Underclassmen: keep future in mind during your time at Troy

Kelsey Vickers
Perspectives Editor

When I was a freshman at Troy, my resume and applying for jobs was the very last thing on my mind.
All I really cared about wholeheartedly was having a good time and making new friends (and making good grades, of course).
However, as I’m nearing graduation, I’m finding myself wishing I had spent my time a little more productively through my freshman and sophomore years.
While I’ve accomplished a good amount during the past two years, my resume could be a lot more impressive now if I had kept these things in mind while I was younger.
Keeping a future resume in mind is definitely something you should think about as a freshman or sophomore.
One day you’re going to be applying for jobs, and if you haven’t gotten any experience in your field it’s going to be tough to get any attention from employers.
If you’re interested in anything during your first year, do it now. It doesn’t matter if you know you want to major in that field at this moment—just getting some experience is helpful.
If you’re a freshman and still haven’t figured out what you want to do for your major, not only will getting involved on campus add to your resume, it could also potentially help you figure out what you want to major in.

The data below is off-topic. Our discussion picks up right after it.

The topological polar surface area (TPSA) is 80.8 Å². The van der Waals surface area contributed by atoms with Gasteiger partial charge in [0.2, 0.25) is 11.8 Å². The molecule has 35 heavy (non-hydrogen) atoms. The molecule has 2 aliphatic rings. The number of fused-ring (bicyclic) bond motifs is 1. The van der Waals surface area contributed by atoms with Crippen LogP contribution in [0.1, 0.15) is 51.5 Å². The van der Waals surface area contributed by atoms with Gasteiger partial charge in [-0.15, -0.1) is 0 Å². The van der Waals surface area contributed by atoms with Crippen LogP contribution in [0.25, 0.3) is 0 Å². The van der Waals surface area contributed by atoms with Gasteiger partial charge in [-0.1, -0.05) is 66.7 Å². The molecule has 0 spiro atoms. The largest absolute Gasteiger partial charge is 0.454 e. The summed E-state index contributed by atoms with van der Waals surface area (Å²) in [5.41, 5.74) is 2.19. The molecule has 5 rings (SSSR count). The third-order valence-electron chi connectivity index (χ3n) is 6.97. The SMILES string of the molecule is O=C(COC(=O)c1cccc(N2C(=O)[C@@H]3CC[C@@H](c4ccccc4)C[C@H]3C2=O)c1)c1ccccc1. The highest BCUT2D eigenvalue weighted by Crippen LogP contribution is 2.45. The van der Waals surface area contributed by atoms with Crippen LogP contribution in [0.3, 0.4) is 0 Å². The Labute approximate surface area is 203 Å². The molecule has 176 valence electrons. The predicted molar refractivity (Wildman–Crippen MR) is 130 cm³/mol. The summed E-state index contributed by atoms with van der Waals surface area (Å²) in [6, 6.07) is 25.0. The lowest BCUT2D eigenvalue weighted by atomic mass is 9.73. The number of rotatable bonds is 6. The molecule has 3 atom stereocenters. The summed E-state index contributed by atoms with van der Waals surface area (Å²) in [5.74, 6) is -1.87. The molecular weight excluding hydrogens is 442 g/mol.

Getting involved with clubs and organizations that interest you is really helpful when you’re getting started in college.
This year, nearly everything I’ve decided to do has become a resume builder, and with resume building comes attention from possible employers.
The great thing about Troy is that there’s an organization for almost anything you’re interested in.
There’s also a ton of opportunities to build your resume here if you just start applying yourself.
You could go to any building on campus that has subjects that interest you and find something that you could get involved with.
I know thinking about your resume now isn’t exactly fun, but if you involve yourself in things that interest you, I can assure you that it won’t be a waste of time.
It’s also really helpful to appear well rounded on your resume.
Most employers really like to hire someone who seems to have done a little bit of everything.
Also, with our generation, having experience with blogging and social media can actually be great for a resume.
Another helpful tip for students of any age—whenever you start applying for jobs, keep an open mind about what to apply for.
You honestly never know how many different career options could be relevant to your major.
As a print journalism major, I thought my job options were limited.
However, after some deep digging into job searches online, I’ve realized that I could apply for hundreds of different types of jobs whose employers are looking for journalism or communications majors.
Content analysts, marketing representatives, online writers … the possibilities are very broad.
Searching for jobs very thoroughly can really help you find more obscure jobs that you’re more likely to actually get hired for.
The whole point of college is to prepare you for the workforce one day, so take advantage of your resources and make sure you keep the future in mind.

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